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PostPosted: Fri 21 Jun 2019 6:34 am 
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How would you say "Blessings of the Raven Queen on you"?

My guess would be "Beannachtaí Bhanríon na Bhfiach Dubha ort/oraibh"

My difficulty with this is that I believe it would literally be "Blessings of the Queen of Ravens" which would make it a "double genitive", so I'm not at all sure of the above.
Thanks in advance.


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PostPosted: Fri 21 Jun 2019 8:11 am 
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Vitaee wrote:
How would you say "Blessings of the Raven Queen on you"?

My guess would be "Beannachtaí Bhanríon na Bhfiach Dubha ort/oraibh"

My difficulty with this is that I believe it would literally be "Blessings of the Queen of Ravens" which would make it a "double genitive", so I'm not at all sure of the above.
Thanks in advance.


I think, speaking in a strictly grammatical sense,

. . . na Bhfiaigh Dhuibh

would be "raven" in the singular. There may be a question of not aspirating "dubh" as well. (Some dictionaries also opt to leave "dubh" off.) I'm not sure of the nuance in meaning between using singular or plural here.

You'll have to get more input from others to make sure about this.

Cheers,
Tim


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PostPosted: Fri 21 Jun 2019 8:52 am 
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Vitaee wrote:
How would you say "Blessings of the Raven Queen on you"?

My guess would be "Beannachtaí Bhanríon na Bhfiach Dubha ort/oraibh"

na bhFiach Dubh

Genitive plural (... of the black ravens).
(In many dialects you would see na bhFiacha Dubha instead, so both words in nominative plural form)
Eclipsed upper case consonants: bhF... not Bhf...
Vitaee wrote:
My difficulty with this is that I believe it would literally be "Blessings of the Queen of Ravens" which would make it a "double genitive", so I'm not at all sure of the above.
Thanks in advance.

It’s okay. That’s why you use Bhanríon instead of Bhanríona.

tiomluasocein wrote:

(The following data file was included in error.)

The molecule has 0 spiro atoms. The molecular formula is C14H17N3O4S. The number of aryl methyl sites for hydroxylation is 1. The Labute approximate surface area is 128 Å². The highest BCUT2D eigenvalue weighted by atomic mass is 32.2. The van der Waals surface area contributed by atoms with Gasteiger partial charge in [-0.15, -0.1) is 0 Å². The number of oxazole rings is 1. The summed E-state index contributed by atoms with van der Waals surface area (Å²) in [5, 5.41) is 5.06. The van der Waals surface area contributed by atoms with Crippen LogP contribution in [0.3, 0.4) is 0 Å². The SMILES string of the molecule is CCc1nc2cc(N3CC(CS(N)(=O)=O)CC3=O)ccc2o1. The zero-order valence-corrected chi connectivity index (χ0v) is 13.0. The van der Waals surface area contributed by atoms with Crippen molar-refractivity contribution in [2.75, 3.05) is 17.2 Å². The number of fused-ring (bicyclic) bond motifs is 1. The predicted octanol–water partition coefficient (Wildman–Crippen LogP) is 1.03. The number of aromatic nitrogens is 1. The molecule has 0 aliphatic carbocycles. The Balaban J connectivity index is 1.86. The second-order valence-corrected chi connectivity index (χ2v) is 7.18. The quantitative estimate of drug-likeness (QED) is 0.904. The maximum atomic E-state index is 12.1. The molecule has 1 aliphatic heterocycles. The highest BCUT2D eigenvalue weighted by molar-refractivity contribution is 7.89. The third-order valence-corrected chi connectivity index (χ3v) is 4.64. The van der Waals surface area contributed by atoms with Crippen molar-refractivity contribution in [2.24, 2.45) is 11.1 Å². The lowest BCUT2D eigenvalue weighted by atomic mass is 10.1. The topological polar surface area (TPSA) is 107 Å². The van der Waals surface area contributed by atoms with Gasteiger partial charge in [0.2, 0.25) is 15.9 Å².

I think, speaking in a strictly grammatical sense,

. . . na Bhfiaigh Dhuibh

would be "raven" in the singular.

Plural article and eclipsis is wrong here.
This would be: an Fhiaigh Dhuibh
tiomluasocein wrote:
There may be a question of not aspirating "dubh" as well.

I’d thnk , lenition is necessary.
tiomluasocein wrote:
(Some dictionaries also opt to leave "dubh" off.) I'm not sure of the nuance in meaning between using singular or plural here.

Either a queen of one raven or a queen of all ravens.


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PostPosted: Fri 21 Jun 2019 8:56 am 
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tiomluasocein wrote:
I think, speaking in a strictly grammatical sense,

. . . na Bhfiaigh Dhuibh

would be "raven" in the singular.


… an Fhiaigh Dhuibh

masculine singular lenites in genitive ;-)

(and I would guess that singular would suggest that it’s the Queen of the (single, particular) Raven, but my intuition here also might be wrong)

As for capitalization, in plural it should be: na bhFiach Dubh (adjectives after weak plurals in gen.pl. have no suffix) or in more archaic language na bhFiach nDubh – anyway the letters from the original word roots get capitalized, not those marking eclipsis or are prothetic (cf. eg. Sliabh na mBan bhFionn, Uachtarán na hÉireann and an tUachtarán, i dTuaisceart Éireann…).


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PostPosted: Fri 21 Jun 2019 2:54 pm 
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So,

"Beannachtaí Bhanríon na bhFiach Dubh ort/oraibh" would be the correct translation?